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Many Presidents Have Declared Emergencies — But Not Like Trump Has

President Trump announces his emergency declaration during a Rose Garden event at the White House on Friday.
Chip Somodevilla
Getty Images
President Trump announces his emergency declaration during a Rose Garden event at the White House on Friday.

In declaring a national emergency Friday, President Trump tried to underscore the urgency of what he calls a national security crisis along the U.S. border with Mexico, while at the same time downplaying the gravity of his response.

The president and his advisers couched the emergency declaration as a routine move by the executive branch to redirect money Congress has authorized, just as previous presidents have done dozens of times.

Critics scoffed at that argument and accused Trump of an illegal power grab.

The emergency declaration is designed to free up more than $6.6 billion for Trump's controversial border wall, after lawmakers rejected the president's demand and approved only a fraction of the wall funding Trump had asked for.

Trump insists the extra money is necessary to control an influx of illicit drugs as well as people fleeing poverty and violence in Central America.

"We have an invasion of drugs and criminals coming into our country," Trump said during a Rose Garden ceremony to announce the emergency declaration, a claim NPR has previously fact-checked.

His plan would redirect money from the Defense Department and the Treasury to supplement the $1.375 billion Congress authorized for the wall. The extra money would allow the administration to build more than 230 miles of border barrier, rather than the 55 miles lawmakers approved.

The administration insists there is nothing unusual about a president moving money around like that.

"This is authority given to the president in law already," acting White House chief of staff Mick Mulvaney told reporters. "It's not as if he just didn't get what he wanted so he's waving a magic wand and taking a bunch of money."

Aides said it's within the president's power to shift some funds around even without declaring an emergency. But the White House says the declaration does give the president some additional flexibility.

According to the Brennan Center for Justice, presidents have declared national emergencies 60 times (including Trump) since the power was codified in 1976. Although the law — passed in the aftermath of the Vietnam War and Watergate — gave Congress the right to challenge an emergency declaration, most have been uncontroversial.

"There's rarely been a problem," Trump said. "They sign it. Nobody cares. I guess they weren't very exciting."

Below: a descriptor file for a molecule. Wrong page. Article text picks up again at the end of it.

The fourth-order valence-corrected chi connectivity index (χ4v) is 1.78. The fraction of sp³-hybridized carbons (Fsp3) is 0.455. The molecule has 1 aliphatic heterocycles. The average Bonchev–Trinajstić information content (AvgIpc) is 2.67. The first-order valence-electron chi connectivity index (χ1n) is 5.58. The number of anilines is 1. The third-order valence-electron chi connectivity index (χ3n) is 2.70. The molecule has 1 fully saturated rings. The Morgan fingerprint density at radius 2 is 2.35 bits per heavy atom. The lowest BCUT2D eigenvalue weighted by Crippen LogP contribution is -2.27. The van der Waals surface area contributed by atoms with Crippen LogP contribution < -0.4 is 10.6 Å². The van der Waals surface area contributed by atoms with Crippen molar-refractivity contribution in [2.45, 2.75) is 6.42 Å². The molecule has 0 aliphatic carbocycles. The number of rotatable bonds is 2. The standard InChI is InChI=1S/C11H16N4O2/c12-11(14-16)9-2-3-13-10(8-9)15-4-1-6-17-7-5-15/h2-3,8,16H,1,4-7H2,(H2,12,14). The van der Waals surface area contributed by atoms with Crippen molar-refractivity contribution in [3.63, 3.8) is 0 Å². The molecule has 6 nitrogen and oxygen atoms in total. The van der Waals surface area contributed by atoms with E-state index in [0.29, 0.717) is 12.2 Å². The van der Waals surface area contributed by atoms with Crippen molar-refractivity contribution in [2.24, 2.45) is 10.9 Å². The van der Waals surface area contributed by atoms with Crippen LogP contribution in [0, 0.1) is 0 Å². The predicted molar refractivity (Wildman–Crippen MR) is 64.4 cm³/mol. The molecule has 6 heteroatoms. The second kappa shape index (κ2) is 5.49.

Trump's declaration differs from many of those earlier emergencies. About three-quarters of the time, presidents use their emergency power to impose economic sanctions or limit trade with foreign parties. Then-President Jimmy Carter, for example, declared an emergency to limit business dealings with Iran. George H.W. Bush did the same with Iraq. And Barack Obama used emergency powers to limit transactions with Libya.

Other declarations have followed terrorist attacks or natural disasters. George W. Bush declared an emergency after the Sept. 11 attacks. And Obama used one to respond to the swine flu epidemic in 2009.

Critics say Trump's declaration is categorically different, in that the president is using his power to fund a border wall far bigger and more expensive than Congress was willing to pay for.

"This is not 9/11. This is not the Iran hostage crisis of 1979," California Attorney General Xavier Becerra said in a news conference on Friday after Trump's remarks.

House Speaker Nancy Pelosi, D-Calif., and Senate Democratic Leader Chuck Schumer, D-N.Y., called the president's actions a clear violation of lawmakers' power to set spending priorities.

"This is plainly a power grab by a disappointed president, who has gone outside the bounds of the law to try to get what he failed to achieve in the constitutional legislative process," Pelosi and Schumer said in a joint statement.

California Gov. Gavin Newsom, also a Democrat, accused the president of "manufacturing a crisis" and diverting money that law enforcement in his state might otherwise use to fight drug dealers.

"Our message to the White House is simple and clear," Newsom said in a statement. "California will see you in court."

The president grimly anticipated such legal challenges in announcing the emergency.

"Sadly we'll be sued," Trump said. "And sadly it will go through a process and happily we'll win, I think."

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Scott Horsley is NPR's Chief Economics Correspondent. He reports on ups and downs in the national economy as well as fault lines between booming and busting communities.